“Its (the gum tree) main appeal to me has been its combination of mightiness and delicacy – mighty in its strength of limb and delicate in the colouring of its covering. Then it has distinctive qualities; in fact I know of no other tree which is more decorative, both as regards the flow of its limbs and the patterns the bark makes on its main trunk. In all its stages the gum tree is extremely beautiful.”



Heysen had what you could describe as a spiritual relationship with the Australian Gum Tree and he was also captivated by light and trying to capture and infuse light onto the canvas. Understandably, Heysen was quite the conservationist, particularly where saving these glorious gum trees, which were threatened by the installation of electric wires but also by development. He deeply lamented each tree which was lost. Indeed, it was his through his protection of the local gum trees that Hans Heysen entered my Grandfather’s stories. It was known that if anybody wanted to chop down one of these trees, they would have to speak to Hans Heysen first and he was a formidable force. I also found out that my grandfather’s sister, Ivy, worked as a housekeeper for the Heysen’s. That still intrigues me and unfortunately I need had the chance to discuss this with her.

My grandfather took this photo at the Hahndorf Centenary Celebrations in 1938 and I believe that in Hans Heysen standing on the RHS wearing a white coat and his characteristic knickerbockers and long boots.

My grandfather took this photo at the Hahndorf Centenary Celebrations in 1938 and I believe that in Hans Heysen standing on the RHS wearing a white coat and his characteristic knickerbockers and long boots.

Here is a link to some of Hans Heysen’s works: http://www.artgallery.sa.gov.au/agsa/home/Learning/docs/Online_Resources/Heysen_Trail.pdf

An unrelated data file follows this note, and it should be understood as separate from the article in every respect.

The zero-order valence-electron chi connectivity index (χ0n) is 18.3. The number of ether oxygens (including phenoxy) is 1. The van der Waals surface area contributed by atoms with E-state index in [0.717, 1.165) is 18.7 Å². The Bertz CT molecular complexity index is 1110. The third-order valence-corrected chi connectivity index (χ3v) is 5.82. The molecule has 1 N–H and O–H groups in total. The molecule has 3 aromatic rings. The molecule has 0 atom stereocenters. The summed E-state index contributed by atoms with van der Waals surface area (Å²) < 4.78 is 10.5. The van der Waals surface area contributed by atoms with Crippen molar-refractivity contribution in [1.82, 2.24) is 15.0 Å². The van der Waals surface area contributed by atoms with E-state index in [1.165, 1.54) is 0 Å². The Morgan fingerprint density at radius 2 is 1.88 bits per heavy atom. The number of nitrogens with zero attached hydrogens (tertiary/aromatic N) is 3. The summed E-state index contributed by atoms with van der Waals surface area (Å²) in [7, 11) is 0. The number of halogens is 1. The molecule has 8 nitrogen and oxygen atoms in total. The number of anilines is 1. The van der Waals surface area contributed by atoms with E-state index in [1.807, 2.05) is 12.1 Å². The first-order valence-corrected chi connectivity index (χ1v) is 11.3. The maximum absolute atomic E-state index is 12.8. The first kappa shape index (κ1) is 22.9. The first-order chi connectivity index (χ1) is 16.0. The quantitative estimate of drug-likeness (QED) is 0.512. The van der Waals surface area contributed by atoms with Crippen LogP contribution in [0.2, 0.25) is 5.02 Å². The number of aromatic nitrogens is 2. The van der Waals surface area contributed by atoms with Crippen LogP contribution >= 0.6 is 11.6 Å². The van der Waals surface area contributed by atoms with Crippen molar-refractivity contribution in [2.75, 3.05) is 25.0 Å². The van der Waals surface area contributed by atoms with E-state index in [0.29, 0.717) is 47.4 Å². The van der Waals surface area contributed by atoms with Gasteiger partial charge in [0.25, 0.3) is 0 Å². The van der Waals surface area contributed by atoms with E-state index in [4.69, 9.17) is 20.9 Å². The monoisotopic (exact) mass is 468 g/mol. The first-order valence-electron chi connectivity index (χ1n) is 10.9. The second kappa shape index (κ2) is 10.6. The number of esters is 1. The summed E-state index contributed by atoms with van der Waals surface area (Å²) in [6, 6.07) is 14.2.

With his love and reverence for the Australian Gum Tree, I guess it is fair to say that Heysen’s outlook fitted in better with the more pastoral and bush portrayal of Australia and Heysen certainly despised Modernism and all its trappings. This was reflected in paintings such as The Toilers (1920) where Hans Heysen painted a local farmer “Old Kramm” and his horses.

Perhaps, it was Heysen’s love for this passing pre-mechanised world,which inspired Hans Heysen to undertake an etching of Haebich’s Smithy in 1912. My grandfather had a print of this painting and it was something we knew about and I guess were proud of without knowing any background to it at all.

Hans Heysen, "The Old Blacksmith's Shop, Hahndorf." (1912)

Hans Heysen, “The Old Blacksmith’s Shop, Hahndorf.” (1912)

It was only last year, that I really questioned Heysen’s perspective of the Blacksmith’s shop and how his still life contrasted to my grandfather’s animated stories of a busy, flourishing workshop. I remember how my grandfather;s face would light up, even as an old man, talking about how the water would whoosh up when the red hot steel rim for the wheel would be dunked in water producing an incredible gush of steam. He was a small boy once again mesmerised by the whole experience and and there was such theatre.

In addition to questioning Heysen’s still life of a place which was anything but still, I also realised that Heysen’s work portrayed the more traditional tools of blacksmithing at a time when the Smithy was already being mechanised. August Haebich and his eldest son Otto, were innovative engineers who invented the Wattle Stripper and engines. They were hardly relics from the past or living and breathing museum pieces.

So, there was a bit of food for thought, which I’ll need to investigate further.